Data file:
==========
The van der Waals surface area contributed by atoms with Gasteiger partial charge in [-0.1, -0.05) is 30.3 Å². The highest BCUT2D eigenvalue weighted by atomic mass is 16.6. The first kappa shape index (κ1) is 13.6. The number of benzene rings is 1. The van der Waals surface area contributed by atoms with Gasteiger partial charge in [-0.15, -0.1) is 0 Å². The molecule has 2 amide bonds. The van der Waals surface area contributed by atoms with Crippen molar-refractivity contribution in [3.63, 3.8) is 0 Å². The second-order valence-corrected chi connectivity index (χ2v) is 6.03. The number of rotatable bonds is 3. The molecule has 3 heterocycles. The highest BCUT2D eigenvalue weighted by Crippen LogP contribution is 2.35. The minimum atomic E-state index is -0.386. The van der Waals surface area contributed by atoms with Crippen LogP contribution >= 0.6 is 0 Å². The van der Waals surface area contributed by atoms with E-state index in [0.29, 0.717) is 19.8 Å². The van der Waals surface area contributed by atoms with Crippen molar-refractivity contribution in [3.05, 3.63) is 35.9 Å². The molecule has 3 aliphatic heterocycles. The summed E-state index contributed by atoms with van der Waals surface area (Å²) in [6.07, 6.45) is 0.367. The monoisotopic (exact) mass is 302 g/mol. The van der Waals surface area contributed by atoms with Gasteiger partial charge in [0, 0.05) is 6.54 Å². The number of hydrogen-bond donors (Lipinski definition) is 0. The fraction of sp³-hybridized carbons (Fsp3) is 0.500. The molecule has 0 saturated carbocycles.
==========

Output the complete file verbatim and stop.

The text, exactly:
The van der Waals surface area contributed by atoms with Gasteiger partial charge in [-0.1, -0.05) is 30.3 Å². The highest BCUT2D eigenvalue weighted by atomic mass is 16.6. The first kappa shape index (κ1) is 13.6. The number of benzene rings is 1. The van der Waals surface area contributed by atoms with Gasteiger partial charge in [-0.15, -0.1) is 0 Å². The molecule has 2 amide bonds. The van der Waals surface area contributed by atoms with Crippen molar-refractivity contribution in [3.63, 3.8) is 0 Å². The second-order valence-corrected chi connectivity index (χ2v) is 6.03. The number of rotatable bonds is 3. The molecule has 3 heterocycles. The highest BCUT2D eigenvalue weighted by Crippen LogP contribution is 2.35. The minimum atomic E-state index is -0.386. The van der Waals surface area contributed by atoms with Crippen LogP contribution >= 0.6 is 0 Å². The van der Waals surface area contributed by atoms with E-state index in [0.29, 0.717) is 19.8 Å². The van der Waals surface area contributed by atoms with Crippen molar-refractivity contribution in [3.05, 3.63) is 35.9 Å². The molecule has 3 aliphatic heterocycles. The summed E-state index contributed by atoms with van der Waals surface area (Å²) in [6.07, 6.45) is 0.367. The monoisotopic (exact) mass is 302 g/mol. The van der Waals surface area contributed by atoms with Gasteiger partial charge in [0, 0.05) is 6.54 Å². The number of hydrogen-bond donors (Lipinski definition) is 0. The fraction of sp³-hybridized carbons (Fsp3) is 0.500. The molecule has 0 saturated carbocycles.